Adorno and Horkheimer, The Culture Industry; Adorno, The Culture Industry Reconsidered

Week Six | September 30 -- Roland Barthes, Mythologies;
Daniel Harris, The Futuristic

Week Seven | October 7 -- Guy Debord, Society of the Spectacle
Naomi Klein, Taking On the Brand Bullies from No Logo

Week Eight | October 14 -- John Carpenter (dir.), "They Live," In-Class Screening and Discussion

Week Nine | October 21 -- Michel Foucault, from Discipline and Punish, Introduction, Docile Bodies, Panoptism Foucault, from The History of Sexuality, Volume One: We Other Victorians, on Power; Right of Death and Power over Life; Governmentality

Week Ten | October 28 -- Sigmund Freud, Fetishism
Laura Mulvey, Visual Pleasure and Narrative Cinema
Kobena Mercer, On Mapplethorpe

Week Eleven | November 4 -- Frantz Fanon, Selections from Black Skin, White Masks and Concerning Violence;
Hannah Arendt, Reflections on Violence

Week Twelve | November 11 -- William Burroughs, "Coincidence" and Immortality
Valerie Solanas, The SCUM Manifesto

Week Thirteen | November 18 -- Judith Butler, Introduction and Chapter One from Undoing Gender
Carol Adams, Preface and On Beastliness and Solidarity

Week Fourteen | November 25 -- Thanksgiving Holiday

Week Fifteen | December 2 -- Hannah Arendt, The Conquest of Space
CS Lewis Abolition of Man (you need only read Chapter Three)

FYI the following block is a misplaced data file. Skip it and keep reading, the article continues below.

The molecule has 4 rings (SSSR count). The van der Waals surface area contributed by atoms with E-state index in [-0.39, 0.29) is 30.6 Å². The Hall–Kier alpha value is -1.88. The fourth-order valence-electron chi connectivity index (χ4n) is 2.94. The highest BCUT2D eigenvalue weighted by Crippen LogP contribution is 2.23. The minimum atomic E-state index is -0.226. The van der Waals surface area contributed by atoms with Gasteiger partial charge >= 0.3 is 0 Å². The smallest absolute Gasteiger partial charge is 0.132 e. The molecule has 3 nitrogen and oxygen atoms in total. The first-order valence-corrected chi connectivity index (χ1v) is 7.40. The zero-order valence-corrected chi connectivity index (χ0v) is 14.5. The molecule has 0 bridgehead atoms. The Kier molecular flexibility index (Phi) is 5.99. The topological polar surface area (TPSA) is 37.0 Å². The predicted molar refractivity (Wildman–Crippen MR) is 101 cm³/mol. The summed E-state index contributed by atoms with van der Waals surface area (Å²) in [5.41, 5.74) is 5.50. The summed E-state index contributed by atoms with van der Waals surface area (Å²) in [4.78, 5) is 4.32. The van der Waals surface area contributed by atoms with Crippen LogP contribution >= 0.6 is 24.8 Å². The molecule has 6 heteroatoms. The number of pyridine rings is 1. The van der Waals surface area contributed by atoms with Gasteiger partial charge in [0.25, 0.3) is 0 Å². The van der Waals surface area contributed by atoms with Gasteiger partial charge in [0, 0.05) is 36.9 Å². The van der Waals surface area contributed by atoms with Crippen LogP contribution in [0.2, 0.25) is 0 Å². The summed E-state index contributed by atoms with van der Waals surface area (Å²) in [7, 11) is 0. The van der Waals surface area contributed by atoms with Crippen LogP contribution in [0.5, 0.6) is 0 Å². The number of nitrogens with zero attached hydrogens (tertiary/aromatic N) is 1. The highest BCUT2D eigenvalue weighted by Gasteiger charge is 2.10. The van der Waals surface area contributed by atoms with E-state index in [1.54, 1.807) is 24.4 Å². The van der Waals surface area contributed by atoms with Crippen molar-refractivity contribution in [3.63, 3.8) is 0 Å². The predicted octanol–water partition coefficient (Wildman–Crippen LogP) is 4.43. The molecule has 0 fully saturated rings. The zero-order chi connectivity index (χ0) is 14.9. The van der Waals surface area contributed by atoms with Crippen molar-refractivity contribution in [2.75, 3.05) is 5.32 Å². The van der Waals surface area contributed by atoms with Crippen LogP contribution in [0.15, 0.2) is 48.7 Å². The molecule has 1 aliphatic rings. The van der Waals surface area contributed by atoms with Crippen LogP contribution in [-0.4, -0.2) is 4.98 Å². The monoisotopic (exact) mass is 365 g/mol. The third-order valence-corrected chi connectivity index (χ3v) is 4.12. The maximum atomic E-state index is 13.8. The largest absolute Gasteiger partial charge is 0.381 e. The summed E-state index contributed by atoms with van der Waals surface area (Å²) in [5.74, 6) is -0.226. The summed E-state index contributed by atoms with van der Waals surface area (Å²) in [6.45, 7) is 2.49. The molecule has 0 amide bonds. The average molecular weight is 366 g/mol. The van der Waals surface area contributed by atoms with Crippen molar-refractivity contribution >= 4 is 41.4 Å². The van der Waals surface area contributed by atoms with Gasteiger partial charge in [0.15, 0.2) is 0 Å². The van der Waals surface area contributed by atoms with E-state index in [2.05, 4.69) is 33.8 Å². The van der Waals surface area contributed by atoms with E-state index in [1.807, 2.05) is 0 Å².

David Harvey Fetishism of Technology;
Gayatri Spivak on Planetarity -- Final Paper Due (5-6pp.)

Course Objectives:

Contextualizing Contemporary Critical Theory: The inaugural Platonic repudiation of rhetoric and poetry, Vita Activa/Vita Contemplativa, Marx's last Thesis on Feuerbach, Kantian Critique, the Frankfurt School, Exegetical and Hermeneutic Traditions, Literary and Cultural Theory from the Restoration period through New Criticism, the Birmingham School, from Philosophy to Post-Philosophy: Marx, Nietzsche, Freud; the postwar biopolitical turn in Arendt, Fanon, and Foucault; and the emerging post-colonial, post-international, post-global planetarity of theory in an epoch of digital networked media formations and anthropogenic climate catastrophe.

Survey of Key Themes in Critical Theory: Aura, Critique, Culture Industry, Discourse, Equity-in-Diversity, Fact/Value, Fetish, Figurality, Humanism/Post-Humanism, Ideology, Interpretation, Judgment, Neoliberalism, Post-Colonialism, Scientificity, Sociality, Spectacle, Textuality.

Survey of Key Critical/Interpretative Methodologies: Critique of Ideology, Marxism/Post-Marxism, Psychoanalysis, Foucauldian Discourse Analysis, Critical Race Theory, Gender Theory, Science and Technology Studies.

Connecting theoria and poiesis: thinking and acting, theory and practice, creative expressivity as aesthetic judgment and critical theory as poetic refiguration.

Monday, August 26, 2013

Our Syllabus, Fall 2013

"The Point Is To Change It"

Critical Theory A, Spring 2013
August 27-December 3, 2013
Seminar Room 18, Tuesdays, 4.15-7

Instructor: Dale Carrico; dcarrico@sfai.edu, ndaleca@gmail.com

Course Web-Site: http://thepointistochangeit.blogspot.com/

Approximate Grade Breakdown: Attendance/Participation 15%; Reading Notebook 15%; Precis Post 10%; Essay 1 30%; Essay 2 30%

Provisional Schedule of Meetings:

Week One | August 27

Introductions

Week Two | September 3

Oscar Wilde, The Soul of Man Under Socialism; Preface to The Picture of Dorian Gray; Phrases and Philosophies for the Instruction of the Young; Wilde on Trial

Week Three | September 10

Nietzsche, On Truth and the Lie in an Extramoral Sense